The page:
In today’s Gospel Jesus calls his first disciples – two pairs of brothers, Simon and Andrew, James and John. What did they see in Jesus, that prompted them to follow him? Mark’s Gospel tells us nothing of what the disciples thought or felt. Jesus’ message was a stark and simple one: “Repent, and believe the Good News.” Somehow, this was enough for the four to decide that they would follow him. They left behind their homes and families, and their occupation as fishermen, to become disciples of a wandering rabbi. Jesus was calling them to witness: “I will make you fishers of men.” The disciples would spend the rest of their lives witnessing to the Good News that they had heard from Jesus. They gave their lives to him. Jesus calls each one of us by name, to follow him and to witness to the Good News. What is he asking of us today?
The readings for today’s Mass present us with two stories of a call from God. Samuel was a young boy dedicated to God by his mother, from the day of his birth. While Samuel was living with Eli the priest, and serving him, God called him to become a prophet who would speak God’s words to the people. Andrew, Simon Peter and another unnamed follower of John the Baptist became disciples of Jesus after meeting him. In each case, the call from God is unique and personal. In each case, a guide has a part to play in helping the disciple to respond to God’s call. Eli prepares Samuel to listen to the Lord’s words; John the Baptist points out Jesus to his disciples as the Lamb of God. The guide does his part, and then steps aside to allow God to work. In each case, the disciple has to have a listening ear and an open heart, to recognise God’s call and respond generously. Jesus asks us to come to him without our own agenda – to come to him, listening and receptive, ready to give our whole lives in answer to his call. And he promises us that, if we ‘come and see,’ we will hear the truth, and encounter a love and a joy we would never have known.
On the twelfth day of Christmas, we remember the wise men who came from the East to find the baby Jesus. They are magi – perhaps astronomers, astrologers or magicians. Their study of the stars has led them to seek out the infant King of the Jews. The chief priests and scribes of Israel are experts in the Scriptures, but their knowledge of the prophets doesn’t lead them to recognise the coming of the Christ, and they will oppose Jesus throughout his life. Herod, blinded by worldly ambition, sees the newborn King only as a threat to his own position. The wise men, in contrast, are pagans from a distant country, but they have recognised the sign, given by God, of the Saviour’s birth. When they find Jesus with Mary, they know that they have reached their goal. Jesus is the Saviour for all the nations. The wise men kneel down to worship him, and the revelation of God’s salvation to the whole world has begun. As we begin a new year, the feast of the Epiphany prompts us to ask what goals we are pursuing. Are our eyes, our hearts and our minds open to the signs that God is showing us, and are we ready to meet Christ and worship him?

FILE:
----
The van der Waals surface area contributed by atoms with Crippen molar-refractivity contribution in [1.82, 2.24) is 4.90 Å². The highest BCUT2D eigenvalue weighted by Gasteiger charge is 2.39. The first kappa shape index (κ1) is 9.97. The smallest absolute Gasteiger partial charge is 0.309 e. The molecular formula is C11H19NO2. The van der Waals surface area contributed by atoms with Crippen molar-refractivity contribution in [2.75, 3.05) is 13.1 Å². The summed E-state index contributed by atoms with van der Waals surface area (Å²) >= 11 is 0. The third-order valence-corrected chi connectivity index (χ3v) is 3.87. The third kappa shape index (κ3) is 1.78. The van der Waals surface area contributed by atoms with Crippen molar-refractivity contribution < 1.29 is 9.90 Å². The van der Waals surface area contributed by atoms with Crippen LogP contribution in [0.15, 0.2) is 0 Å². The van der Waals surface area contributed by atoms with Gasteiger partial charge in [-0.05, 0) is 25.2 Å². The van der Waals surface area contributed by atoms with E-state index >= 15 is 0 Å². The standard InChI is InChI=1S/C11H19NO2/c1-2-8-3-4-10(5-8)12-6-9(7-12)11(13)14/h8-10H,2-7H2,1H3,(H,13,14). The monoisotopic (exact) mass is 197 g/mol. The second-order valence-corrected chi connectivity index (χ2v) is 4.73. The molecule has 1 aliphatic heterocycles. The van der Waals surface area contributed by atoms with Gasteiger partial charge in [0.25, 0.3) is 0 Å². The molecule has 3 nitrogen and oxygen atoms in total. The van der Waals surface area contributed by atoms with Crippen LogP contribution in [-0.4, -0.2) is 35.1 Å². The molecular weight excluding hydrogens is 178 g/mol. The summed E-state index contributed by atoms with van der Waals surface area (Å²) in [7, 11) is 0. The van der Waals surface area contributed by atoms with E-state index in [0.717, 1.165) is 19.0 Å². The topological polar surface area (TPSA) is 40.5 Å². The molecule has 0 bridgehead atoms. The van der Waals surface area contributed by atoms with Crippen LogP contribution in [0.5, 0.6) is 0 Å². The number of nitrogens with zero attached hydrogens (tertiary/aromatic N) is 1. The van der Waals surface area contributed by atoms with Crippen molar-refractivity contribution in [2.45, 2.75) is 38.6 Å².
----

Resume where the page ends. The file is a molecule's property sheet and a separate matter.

The shepherds lived in the fields with their sheep, in the countryside outside the town of Bethlehem. Every night, they would be there, keeping watch over their flocks in the pitch darkness. The nights would be long and cold, no doubt boring, sometimes fearful, if thieves or wolves threatened the sheep. So imagine the shepherds’ terror on this night, when without warning, the angel messenger of God appears to them, and the glory of the Lord shines around them.
But the angel is bringing joyful news – news of salvation and peace. The shepherds set out through the dark night, and they find the baby Jesus in the manger at Bethlehem – a light of hope, shining out in the darkness. On Christmas morning, John’s Gospel tells us that Christ is the true light that enlightens all people, a light that darkness cannot overpower.
At the darkest and coldest time of the year, we celebrate the coming of the Son of God into our world, bringing the promise of salvation. In the darkness of our world – the darkness of injustice and conflict, suffering and sin – the newborn Christ shines a light of hope. God sends his Son to bring light to the people who are walking in darkness, and God’s gift challenges us to be a light to others.
In today’s Gospel, the focus is again on John the Baptist. And yet, John does not seek glory for himself. Asked who he is by the messengers from Jerusalem, John’s first response is, “I am not the Christ.” John knows that he has been sent by God to prepare the way for the Christ who is to come. When the Messiah comes, he will bring good news to the poor, heal broken hearts and set prisoners free. Jesus will be the Light, shining into the darkness of our world. The evangelist tells us twice that John the Baptist is “a witness to speak for the light” – sent to make a straight way for the Messiah.
We can use the season of Advent to make a straight way for the Lord by prayer and reflection, preparing our hearts to receive him. And our joy at Christ’s coming should lead us to reach out to those in our own communities who may be poor and marginalised. If we want to be witnesses to the light, we must make sure that there is good news for the poor this Christmas.